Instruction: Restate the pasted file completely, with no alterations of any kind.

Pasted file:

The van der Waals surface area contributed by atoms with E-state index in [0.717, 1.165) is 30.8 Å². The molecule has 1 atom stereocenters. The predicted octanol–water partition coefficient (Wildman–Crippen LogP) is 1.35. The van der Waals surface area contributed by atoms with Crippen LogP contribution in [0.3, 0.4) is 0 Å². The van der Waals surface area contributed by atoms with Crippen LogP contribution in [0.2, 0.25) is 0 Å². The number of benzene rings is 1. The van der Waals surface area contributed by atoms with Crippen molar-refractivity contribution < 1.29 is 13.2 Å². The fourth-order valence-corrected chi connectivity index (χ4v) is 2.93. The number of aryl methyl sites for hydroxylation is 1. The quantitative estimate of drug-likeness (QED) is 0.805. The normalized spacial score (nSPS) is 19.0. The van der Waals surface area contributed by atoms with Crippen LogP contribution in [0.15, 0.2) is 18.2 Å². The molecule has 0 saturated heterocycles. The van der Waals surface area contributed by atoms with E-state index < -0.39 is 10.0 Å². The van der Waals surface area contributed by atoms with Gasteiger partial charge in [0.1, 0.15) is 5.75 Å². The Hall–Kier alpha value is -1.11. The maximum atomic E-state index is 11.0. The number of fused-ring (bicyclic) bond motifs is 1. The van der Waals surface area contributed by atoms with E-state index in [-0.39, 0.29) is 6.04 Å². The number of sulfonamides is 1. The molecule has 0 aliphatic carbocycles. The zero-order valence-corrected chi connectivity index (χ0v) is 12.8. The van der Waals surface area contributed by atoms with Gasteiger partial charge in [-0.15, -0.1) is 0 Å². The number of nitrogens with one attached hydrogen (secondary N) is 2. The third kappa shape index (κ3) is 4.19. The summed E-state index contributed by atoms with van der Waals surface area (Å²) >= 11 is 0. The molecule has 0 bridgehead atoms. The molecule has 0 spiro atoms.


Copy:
The van der Waals surface area contributed by atoms with E-state index in [0.717, 1.165) is 30.8 Å². The molecule has 1 atom stereocenters. The predicted octanol–water partition coefficient (Wildman–Crippen LogP) is 1.35. The van der Waals surface area contributed by atoms with Crippen LogP contribution in [0.3, 0.4) is 0 Å². The van der Waals surface area contributed by atoms with Crippen LogP contribution in [0.2, 0.25) is 0 Å². The number of benzene rings is 1. The van der Waals surface area contributed by atoms with Crippen molar-refractivity contribution < 1.29 is 13.2 Å². The fourth-order valence-corrected chi connectivity index (χ4v) is 2.93. The number of aryl methyl sites for hydroxylation is 1. The quantitative estimate of drug-likeness (QED) is 0.805. The normalized spacial score (nSPS) is 19.0. The van der Waals surface area contributed by atoms with Crippen LogP contribution in [0.15, 0.2) is 18.2 Å². The molecule has 0 saturated heterocycles. The van der Waals surface area contributed by atoms with E-state index < -0.39 is 10.0 Å². The van der Waals surface area contributed by atoms with Gasteiger partial charge in [0.1, 0.15) is 5.75 Å². The Hall–Kier alpha value is -1.11. The maximum atomic E-state index is 11.0. The number of fused-ring (bicyclic) bond motifs is 1. The van der Waals surface area contributed by atoms with E-state index in [-0.39, 0.29) is 6.04 Å². The number of sulfonamides is 1. The molecule has 0 aliphatic carbocycles. The zero-order valence-corrected chi connectivity index (χ0v) is 12.8. The van der Waals surface area contributed by atoms with Gasteiger partial charge in [-0.15, -0.1) is 0 Å². The number of nitrogens with one attached hydrogen (secondary N) is 2. The third kappa shape index (κ3) is 4.19. The summed E-state index contributed by atoms with van der Waals surface area (Å²) >= 11 is 0. The molecule has 0 bridgehead atoms. The molecule has 0 spiro atoms.